It’s not hard to imagine how he could help teams such as Cleveland, Washington, Milwaukee, and a host of others. The question is what would teams be willing to give up to get him — they have to send back salary to match, but will not want to give up assets that help them win now. The Clippers will be looking for good young players and picks back in the package, which makes it hard for a team such as Cleveland to put together a package.

But before they discuss trade scenarios, the Clippers need to figure out what they want to do. Life has come at them fast this season and led to a lot of big-picture questions that Frank and Ballmer need to answer.

Lonzo Ball finishes one-handed alley-oop on Willie Cauley-Stein (video)

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So much attention is paid to Lonzo Ball‘s father, jumper and passes. Those are the major storylines for the Lakers rookie.

But he has such a diverse skill set, and this is absolutely part of it. Ball is a savvy off-ball cutter in the halfcourt with the athleticism to get above the rim and finish alley-oops.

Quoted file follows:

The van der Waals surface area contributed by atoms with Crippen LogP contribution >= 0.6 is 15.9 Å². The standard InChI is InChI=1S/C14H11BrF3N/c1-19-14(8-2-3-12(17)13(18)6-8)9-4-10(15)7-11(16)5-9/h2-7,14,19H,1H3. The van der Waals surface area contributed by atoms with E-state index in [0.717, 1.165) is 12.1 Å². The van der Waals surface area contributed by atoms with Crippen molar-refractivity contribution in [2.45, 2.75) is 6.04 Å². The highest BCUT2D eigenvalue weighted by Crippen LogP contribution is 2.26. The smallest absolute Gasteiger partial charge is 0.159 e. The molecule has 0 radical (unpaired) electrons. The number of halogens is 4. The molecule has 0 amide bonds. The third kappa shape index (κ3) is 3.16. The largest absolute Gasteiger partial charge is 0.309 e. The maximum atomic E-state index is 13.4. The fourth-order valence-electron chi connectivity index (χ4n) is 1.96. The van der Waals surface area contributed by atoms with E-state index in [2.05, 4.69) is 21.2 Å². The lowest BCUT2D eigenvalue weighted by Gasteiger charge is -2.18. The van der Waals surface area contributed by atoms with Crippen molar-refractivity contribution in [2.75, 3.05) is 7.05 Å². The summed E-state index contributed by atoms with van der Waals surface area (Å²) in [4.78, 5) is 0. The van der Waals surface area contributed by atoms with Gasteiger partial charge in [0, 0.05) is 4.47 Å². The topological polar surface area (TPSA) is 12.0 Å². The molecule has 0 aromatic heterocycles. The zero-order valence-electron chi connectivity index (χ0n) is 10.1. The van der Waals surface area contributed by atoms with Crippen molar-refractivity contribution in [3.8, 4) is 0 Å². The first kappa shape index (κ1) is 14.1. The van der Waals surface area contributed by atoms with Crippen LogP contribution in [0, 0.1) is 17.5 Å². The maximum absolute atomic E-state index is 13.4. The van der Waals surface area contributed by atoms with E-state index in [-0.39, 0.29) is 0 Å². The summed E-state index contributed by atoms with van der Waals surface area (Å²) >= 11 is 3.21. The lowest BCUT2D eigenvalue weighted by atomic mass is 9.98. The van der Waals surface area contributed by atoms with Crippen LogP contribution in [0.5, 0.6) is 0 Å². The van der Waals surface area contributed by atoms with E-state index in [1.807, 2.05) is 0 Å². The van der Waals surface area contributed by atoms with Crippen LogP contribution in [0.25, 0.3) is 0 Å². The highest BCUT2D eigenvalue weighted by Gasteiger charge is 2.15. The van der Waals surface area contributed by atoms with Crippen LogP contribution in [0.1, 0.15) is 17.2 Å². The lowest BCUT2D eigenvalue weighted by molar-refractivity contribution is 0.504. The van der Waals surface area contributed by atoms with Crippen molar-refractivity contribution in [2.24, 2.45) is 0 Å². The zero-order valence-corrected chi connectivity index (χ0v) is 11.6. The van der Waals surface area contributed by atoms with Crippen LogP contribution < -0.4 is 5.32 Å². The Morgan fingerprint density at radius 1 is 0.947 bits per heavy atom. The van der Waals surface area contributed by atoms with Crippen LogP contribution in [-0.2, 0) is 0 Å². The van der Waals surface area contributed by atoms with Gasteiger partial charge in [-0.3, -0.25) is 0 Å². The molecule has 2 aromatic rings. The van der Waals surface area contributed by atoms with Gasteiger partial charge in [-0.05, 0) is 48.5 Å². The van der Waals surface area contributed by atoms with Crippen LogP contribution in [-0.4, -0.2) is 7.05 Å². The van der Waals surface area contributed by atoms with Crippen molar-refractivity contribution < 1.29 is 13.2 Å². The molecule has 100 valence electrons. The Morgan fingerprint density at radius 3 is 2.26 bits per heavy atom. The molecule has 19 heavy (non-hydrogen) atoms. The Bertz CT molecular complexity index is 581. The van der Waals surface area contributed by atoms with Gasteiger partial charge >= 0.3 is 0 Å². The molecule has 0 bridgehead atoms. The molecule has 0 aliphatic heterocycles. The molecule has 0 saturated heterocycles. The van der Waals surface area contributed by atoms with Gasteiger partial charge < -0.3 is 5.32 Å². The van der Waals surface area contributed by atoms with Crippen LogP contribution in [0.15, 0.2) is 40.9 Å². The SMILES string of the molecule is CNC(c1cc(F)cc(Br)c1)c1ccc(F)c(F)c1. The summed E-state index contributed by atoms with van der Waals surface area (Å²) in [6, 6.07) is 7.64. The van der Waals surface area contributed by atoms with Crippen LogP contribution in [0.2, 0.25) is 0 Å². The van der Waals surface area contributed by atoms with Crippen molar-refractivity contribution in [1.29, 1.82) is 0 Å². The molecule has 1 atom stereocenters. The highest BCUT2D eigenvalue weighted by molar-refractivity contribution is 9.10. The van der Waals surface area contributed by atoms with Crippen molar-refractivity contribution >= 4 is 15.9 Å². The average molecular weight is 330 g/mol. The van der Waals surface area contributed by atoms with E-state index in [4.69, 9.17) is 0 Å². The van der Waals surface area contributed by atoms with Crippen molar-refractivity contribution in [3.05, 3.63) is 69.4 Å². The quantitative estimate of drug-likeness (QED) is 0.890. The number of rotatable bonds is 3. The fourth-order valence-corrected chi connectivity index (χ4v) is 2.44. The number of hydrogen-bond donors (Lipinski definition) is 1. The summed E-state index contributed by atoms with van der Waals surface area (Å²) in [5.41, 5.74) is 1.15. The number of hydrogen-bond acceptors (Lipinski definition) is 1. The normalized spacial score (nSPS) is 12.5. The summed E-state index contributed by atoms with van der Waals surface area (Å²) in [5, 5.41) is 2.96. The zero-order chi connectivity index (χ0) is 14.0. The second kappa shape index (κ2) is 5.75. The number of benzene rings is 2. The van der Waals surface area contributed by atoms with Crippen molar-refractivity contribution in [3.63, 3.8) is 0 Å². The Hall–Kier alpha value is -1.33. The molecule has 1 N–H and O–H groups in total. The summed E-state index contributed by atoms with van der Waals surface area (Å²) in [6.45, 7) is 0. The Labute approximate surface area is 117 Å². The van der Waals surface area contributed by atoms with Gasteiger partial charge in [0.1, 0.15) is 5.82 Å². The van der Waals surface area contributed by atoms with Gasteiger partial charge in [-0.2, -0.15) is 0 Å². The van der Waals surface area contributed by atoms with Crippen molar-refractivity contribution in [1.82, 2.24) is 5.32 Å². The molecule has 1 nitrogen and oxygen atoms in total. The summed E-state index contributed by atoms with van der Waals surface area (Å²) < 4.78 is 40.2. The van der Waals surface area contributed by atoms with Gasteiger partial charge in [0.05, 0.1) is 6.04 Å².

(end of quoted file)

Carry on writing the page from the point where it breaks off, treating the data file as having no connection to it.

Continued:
But finish them over 7-footer Willie Cauley-Stein, who was tracking the play (though slightly late)? That’s an eye-opener, even in the Kings’ 113-102 win.

Marc Gasol makes 3/4-court shot just after buzzer (video)

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When Marc Gasol‘s 3/4-court attempt went through the net, it seemed to barely matter the ball left his hands just after the first-quarter buzzer. After all, the Grizzlies led the Mavericks by 15, anyway.

Turns out, Memphis really needed that basket.